2. Coronavirus spreads person-to-person for the first time in the U.S.
For the first time since the spread of the illness, authorize in the U.S. confirmed that they detected a case in which the coronavirus spread from one person to another.
It’s the husband of a 60-year-old Chicago woman who tested positive recently, about 10 days after she returned from Wuhan. Placed in isolation at Amita Health St. Alexius Medical Center Hoffman Estates, the husband is in stable condition, according to the Chicago Tribune.
He is an employee at the development and contractor firm PIRHL, LLC, which is now working with state and city health officials to “take necessary precautions and provide information requested by them and the CDC,” according to NBC Chicago.
“This employee is based in Chicago and visited the Cleveland office on January 14th. According to the Ohio Department of Health, this individual was not symptomatic and is not considered a risk to anyone he came in contact with during his time in Cleveland,” the company said in a statement. "Upon learning of this information, immediate action was taken.”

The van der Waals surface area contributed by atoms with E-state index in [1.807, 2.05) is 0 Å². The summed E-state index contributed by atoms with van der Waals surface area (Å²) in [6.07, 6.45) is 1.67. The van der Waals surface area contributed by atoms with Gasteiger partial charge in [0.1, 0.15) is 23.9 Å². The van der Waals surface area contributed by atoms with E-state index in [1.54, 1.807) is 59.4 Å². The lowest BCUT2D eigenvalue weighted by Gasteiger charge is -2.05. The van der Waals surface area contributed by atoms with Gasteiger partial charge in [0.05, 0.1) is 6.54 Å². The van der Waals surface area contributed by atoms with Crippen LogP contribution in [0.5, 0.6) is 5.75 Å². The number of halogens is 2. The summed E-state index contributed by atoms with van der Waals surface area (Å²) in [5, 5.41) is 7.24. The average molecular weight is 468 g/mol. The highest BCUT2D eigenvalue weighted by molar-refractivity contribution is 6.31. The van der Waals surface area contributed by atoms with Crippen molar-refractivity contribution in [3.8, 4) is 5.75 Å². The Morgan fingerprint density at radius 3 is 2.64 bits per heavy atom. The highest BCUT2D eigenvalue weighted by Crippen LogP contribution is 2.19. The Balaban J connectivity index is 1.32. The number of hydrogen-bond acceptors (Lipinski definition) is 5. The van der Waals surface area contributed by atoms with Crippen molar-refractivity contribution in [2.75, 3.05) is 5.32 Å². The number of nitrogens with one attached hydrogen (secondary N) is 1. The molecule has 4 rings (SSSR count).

Dr. Allison Arwady, commissioner of the Chicago Department of Public Health, said last week that the woman had been placed in isolation in a hospital but was “clinically doing well and in stable condition.”
The number of confirmed cases in the U.S. is likely to go up, Dr. Nancy Messonnier, the director of the National Center for Immunization and Respiratory Diseases at the Centers for Disease Control and Prevention, warned last week. However, she indicated there was no reason to panic as the risk to the U.S. public remained low.
According to HHS Secretary Azar, 195 Americans who were evacuated earlier this week from China’s Hubei province are being quarantined.
The medical journal The Lancet earlier said in an article based on a study that affected patients “were geographically linked with a local wet market as a potential source,” as game animals and meat are sold there.
The study “shows this new coronavirus is able to transfer between person to person, in a hospital setting, a family home setting, and also in an inter-city setting,” Yuen Kwok-yung, one of the study’s authors, told The New York Times. “This is exactly what makes this new disease difficult to control.”